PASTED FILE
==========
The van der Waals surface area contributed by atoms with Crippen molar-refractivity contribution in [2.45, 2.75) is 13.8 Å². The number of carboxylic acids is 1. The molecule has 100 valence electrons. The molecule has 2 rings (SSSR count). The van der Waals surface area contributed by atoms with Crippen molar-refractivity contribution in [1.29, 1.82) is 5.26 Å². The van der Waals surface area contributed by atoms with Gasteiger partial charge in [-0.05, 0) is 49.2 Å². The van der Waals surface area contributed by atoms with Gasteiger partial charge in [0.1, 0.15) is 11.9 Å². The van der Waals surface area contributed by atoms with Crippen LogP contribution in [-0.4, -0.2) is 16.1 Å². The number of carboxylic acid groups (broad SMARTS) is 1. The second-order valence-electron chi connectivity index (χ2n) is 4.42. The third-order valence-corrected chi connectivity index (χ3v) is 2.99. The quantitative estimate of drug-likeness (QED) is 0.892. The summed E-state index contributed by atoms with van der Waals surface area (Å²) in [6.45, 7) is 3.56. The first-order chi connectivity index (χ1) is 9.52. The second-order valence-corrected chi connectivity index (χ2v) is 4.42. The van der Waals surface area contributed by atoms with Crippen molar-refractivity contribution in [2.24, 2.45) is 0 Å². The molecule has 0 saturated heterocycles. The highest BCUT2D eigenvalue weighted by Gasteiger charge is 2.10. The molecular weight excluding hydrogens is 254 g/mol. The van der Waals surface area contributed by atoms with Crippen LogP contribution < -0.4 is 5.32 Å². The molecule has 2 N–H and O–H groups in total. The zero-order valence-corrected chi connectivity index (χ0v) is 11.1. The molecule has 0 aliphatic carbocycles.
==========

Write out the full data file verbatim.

The van der Waals surface area contributed by atoms with Crippen molar-refractivity contribution in [2.45, 2.75) is 13.8 Å². The number of carboxylic acids is 1. The molecule has 100 valence electrons. The molecule has 2 rings (SSSR count). The van der Waals surface area contributed by atoms with Crippen molar-refractivity contribution in [1.29, 1.82) is 5.26 Å². The van der Waals surface area contributed by atoms with Gasteiger partial charge in [-0.05, 0) is 49.2 Å². The van der Waals surface area contributed by atoms with Gasteiger partial charge in [0.1, 0.15) is 11.9 Å². The van der Waals surface area contributed by atoms with Crippen LogP contribution in [-0.4, -0.2) is 16.1 Å². The number of carboxylic acid groups (broad SMARTS) is 1. The second-order valence-electron chi connectivity index (χ2n) is 4.42. The third-order valence-corrected chi connectivity index (χ3v) is 2.99. The quantitative estimate of drug-likeness (QED) is 0.892. The summed E-state index contributed by atoms with van der Waals surface area (Å²) in [6.45, 7) is 3.56. The first-order chi connectivity index (χ1) is 9.52. The second-order valence-corrected chi connectivity index (χ2v) is 4.42. The van der Waals surface area contributed by atoms with Crippen molar-refractivity contribution in [2.24, 2.45) is 0 Å². The molecule has 0 saturated heterocycles. The highest BCUT2D eigenvalue weighted by Gasteiger charge is 2.10. The molecular weight excluding hydrogens is 254 g/mol. The van der Waals surface area contributed by atoms with Crippen LogP contribution < -0.4 is 5.32 Å². The molecule has 2 N–H and O–H groups in total. The zero-order valence-corrected chi connectivity index (χ0v) is 11.1. The molecule has 0 aliphatic carbocycles.